The social conservative wing of the Republican Party has done everything it can to stop John McCain from winning. Rush Limbaugh in fact, has turned his website and his radio show in a 3-hour long daily rant about the “evils” of John McCain. There’s no gray area in Rush’s editorial rants either. He suggests without apology, that McCain is a liberal that will destroy the Republican Party in 2008. His rants are supported across numerous blogs, commentators and editorials on that side of the spectrum, even Ann Coulter declared last week, that she’d rather vote for Hillary Clinton than vote for John McCain. Folks, to social conservatives, this is akin to saying you’d rather contract syphilis than kiss the groom.

During the Super Tuesday primaries, the social conservative power core, were urging voters to mobilize and defeat McCain. Ari Fleishcer lowered himself to appear on the CNN broadcast of the primaries, and with each result shrugged and said “McCain is not the clear choice of my party”. Karl Rove went to the flagship Fox News, and also insisted the race was not over, despite McCain’s success.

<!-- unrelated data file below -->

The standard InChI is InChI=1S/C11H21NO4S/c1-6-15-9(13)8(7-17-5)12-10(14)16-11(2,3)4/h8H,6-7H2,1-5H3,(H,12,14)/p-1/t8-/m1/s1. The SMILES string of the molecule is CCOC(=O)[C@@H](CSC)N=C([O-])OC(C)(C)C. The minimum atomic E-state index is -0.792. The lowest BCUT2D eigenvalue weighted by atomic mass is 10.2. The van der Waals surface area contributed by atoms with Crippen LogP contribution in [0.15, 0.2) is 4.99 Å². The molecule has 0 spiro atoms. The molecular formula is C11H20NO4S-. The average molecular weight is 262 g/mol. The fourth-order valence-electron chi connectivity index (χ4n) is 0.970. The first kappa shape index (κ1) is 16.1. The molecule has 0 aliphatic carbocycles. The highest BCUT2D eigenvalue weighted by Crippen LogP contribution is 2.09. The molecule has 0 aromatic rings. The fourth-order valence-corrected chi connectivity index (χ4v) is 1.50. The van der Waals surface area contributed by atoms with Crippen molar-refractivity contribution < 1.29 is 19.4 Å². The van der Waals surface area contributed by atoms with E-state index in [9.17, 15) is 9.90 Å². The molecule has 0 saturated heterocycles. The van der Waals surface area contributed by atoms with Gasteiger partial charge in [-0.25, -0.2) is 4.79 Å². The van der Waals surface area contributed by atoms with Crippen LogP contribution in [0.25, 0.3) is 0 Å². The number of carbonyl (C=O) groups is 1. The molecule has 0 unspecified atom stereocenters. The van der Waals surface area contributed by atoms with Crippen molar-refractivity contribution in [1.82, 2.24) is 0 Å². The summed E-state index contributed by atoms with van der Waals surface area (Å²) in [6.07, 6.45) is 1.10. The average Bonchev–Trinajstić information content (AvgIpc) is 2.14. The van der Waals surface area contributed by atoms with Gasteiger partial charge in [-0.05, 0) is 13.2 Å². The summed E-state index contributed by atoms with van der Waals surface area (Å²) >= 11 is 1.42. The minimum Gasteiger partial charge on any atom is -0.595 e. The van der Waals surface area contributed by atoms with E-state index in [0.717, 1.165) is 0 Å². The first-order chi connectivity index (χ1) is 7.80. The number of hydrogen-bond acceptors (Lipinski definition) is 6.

What happened on Super Tuesday essentially was that the social conservatives made a huge power push, and nothing happened. In fact, if anything, the voters went in the opposite way. Each Rush Limbaugh editorial somehow seemed to bring John McCain another vote. The party rejected the very power core that had brought it success in 2000 and 2004.